First up is passing out 4-5 examples of student work from the previous year. In the book it is done with lab reports, but it could be done with any kind of student writing (or if you have recorded examples of presentations or student speaking, that would work, too). In groups, the learners rank the works and report on how they assessed them. This lets the criteria for better performance become salient through comparison and discussion. Teachers may want to provide some topics or questions to guide the learners’ attention to specific aspects.

A variation of the  above involves the work of the present class. After the writing assignment is completed, the teacher collects them all and reads them, selecting what he thinks are the three best examples of student writing. No other feedback is on the paper at this point–no grade and no comments. The teacher hands out copies of the best student writing. The learners are asked to read them for homework and then discuss why the teacher thought these were the best. Then–and here’s the important step–all the students (including the authors of the best papers) get their papers back and are given time to redraft their writing. They then, finally, submit them for a grade.

In “Choose-Swap-Choose” learners choose a good example of their own work from several they have made (a short recorded speech, for example). They then submit these to a partner who then chooses the one he/she thinks is best. The two students discuss their choices if there is disagreement.

One good idea of reading aloud or pronunciation classes has learners in groups practicing the recitation of a short passage in the target language. Each group then chooses the learner who they think has the best accent and the whole class listens in turn to the representatives of each group. The teacher comments on the strengths and weaknesses of each one.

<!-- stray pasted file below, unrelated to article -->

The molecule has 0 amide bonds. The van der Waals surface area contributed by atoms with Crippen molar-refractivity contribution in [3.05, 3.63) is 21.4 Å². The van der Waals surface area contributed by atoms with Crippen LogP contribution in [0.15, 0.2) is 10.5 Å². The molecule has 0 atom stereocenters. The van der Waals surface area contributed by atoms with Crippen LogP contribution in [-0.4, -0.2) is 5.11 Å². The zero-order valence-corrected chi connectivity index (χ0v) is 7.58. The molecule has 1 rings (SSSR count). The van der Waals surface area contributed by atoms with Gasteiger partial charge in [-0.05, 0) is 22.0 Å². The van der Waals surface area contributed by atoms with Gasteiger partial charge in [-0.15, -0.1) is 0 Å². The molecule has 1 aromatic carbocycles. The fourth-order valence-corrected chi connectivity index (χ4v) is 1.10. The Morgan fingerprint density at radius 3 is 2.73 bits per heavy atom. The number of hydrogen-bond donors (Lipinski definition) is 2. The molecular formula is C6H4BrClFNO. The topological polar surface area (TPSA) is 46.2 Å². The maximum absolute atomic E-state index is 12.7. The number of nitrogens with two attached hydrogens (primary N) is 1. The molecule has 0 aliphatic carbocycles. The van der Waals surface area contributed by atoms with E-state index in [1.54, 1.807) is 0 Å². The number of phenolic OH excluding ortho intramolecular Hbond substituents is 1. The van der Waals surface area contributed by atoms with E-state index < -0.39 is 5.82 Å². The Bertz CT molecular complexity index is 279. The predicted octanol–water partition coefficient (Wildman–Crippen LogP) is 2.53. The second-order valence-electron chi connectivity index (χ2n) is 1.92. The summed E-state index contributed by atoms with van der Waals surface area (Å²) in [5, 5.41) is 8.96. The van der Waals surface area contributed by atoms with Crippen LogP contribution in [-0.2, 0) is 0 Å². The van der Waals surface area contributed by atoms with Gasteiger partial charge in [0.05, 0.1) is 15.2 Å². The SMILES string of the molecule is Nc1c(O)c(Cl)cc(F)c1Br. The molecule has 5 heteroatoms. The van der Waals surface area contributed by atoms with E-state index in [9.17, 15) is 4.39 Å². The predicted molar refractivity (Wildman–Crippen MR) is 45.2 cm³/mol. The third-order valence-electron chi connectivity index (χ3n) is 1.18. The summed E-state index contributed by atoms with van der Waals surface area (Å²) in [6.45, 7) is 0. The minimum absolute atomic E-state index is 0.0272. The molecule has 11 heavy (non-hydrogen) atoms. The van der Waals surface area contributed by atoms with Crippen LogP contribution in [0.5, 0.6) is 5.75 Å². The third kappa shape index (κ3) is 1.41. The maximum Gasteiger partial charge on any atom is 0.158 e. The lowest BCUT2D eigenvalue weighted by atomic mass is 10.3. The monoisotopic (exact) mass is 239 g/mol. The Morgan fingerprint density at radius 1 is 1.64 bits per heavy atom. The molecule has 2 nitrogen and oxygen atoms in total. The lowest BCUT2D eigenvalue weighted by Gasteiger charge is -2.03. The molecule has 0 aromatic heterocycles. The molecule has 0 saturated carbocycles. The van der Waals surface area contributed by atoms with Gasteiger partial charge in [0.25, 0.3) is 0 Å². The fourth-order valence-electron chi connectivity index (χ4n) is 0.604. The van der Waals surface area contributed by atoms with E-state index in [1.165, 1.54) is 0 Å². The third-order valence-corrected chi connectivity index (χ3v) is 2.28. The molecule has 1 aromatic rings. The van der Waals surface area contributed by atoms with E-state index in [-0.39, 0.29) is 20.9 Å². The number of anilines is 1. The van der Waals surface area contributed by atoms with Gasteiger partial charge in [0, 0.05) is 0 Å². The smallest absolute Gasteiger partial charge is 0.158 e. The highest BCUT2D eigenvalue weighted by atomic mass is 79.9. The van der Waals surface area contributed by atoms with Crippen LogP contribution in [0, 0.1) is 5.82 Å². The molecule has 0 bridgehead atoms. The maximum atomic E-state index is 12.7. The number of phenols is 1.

And finally, have the learners try to design their own test or test items for mid-term or end-of-term tests. Of course, this should be done while there is still time to make use of the feedback that emerges from this activity. But in making test items, students clearly show what they think they have learned and what they think is important.

The main thing to point out from all of the above techniques is that they provide feedback to both the learners and the teacher. The learners can use that information to make adjustments to their learning. And the teacher can use it to see what has been learned and how well in order to make adjustments to teaching. All of these techniques promote meta-cognitive skills. They also contribute to the creation of a community of learners. According to Mr. Wiliam, they also definitely lead to better learning. But would this approach work at high schools in Japan? The answer is a great big “it depends.” It depends on the levels of motivation and trust in the classroom. It depends on whether the teacher can afford the time it takes to allow learners to examine and discuss the work of others. And it depends on the mindset of the teachers. They need to be willing to try out a more learner-centered approach to teaching and learning, one with a greater emphasis on skills. Many–too many–teachers prefer to teach content at the students and leave the learning up to them. Too many have their syllabus strapped to the ankles of the syllabuses of the other teachers teaching the course in a given year. There is nothing to do but move along in lockstep. But I think that some of these ideas could be put into practice in almost any school in the prefecture where I work.

In the next post, we’ll look at what Dylan Wiliam says about how to elicit evidence of learning. Part 2: Eliciting evidence.




English Central: Practice with Video

English Central. You choose a video, listen, and then record your voice. The system then gives you a pronunciation score and detailed feedback about your weaknesses and how you can improve them. This is a great tool for intensive listening and pronunciation work. I really recommend that you take a look at the demo at the site. The site allows both student and teacher registration. Teachers can manage and track their students using the tools at the site. Registration is free for the time being.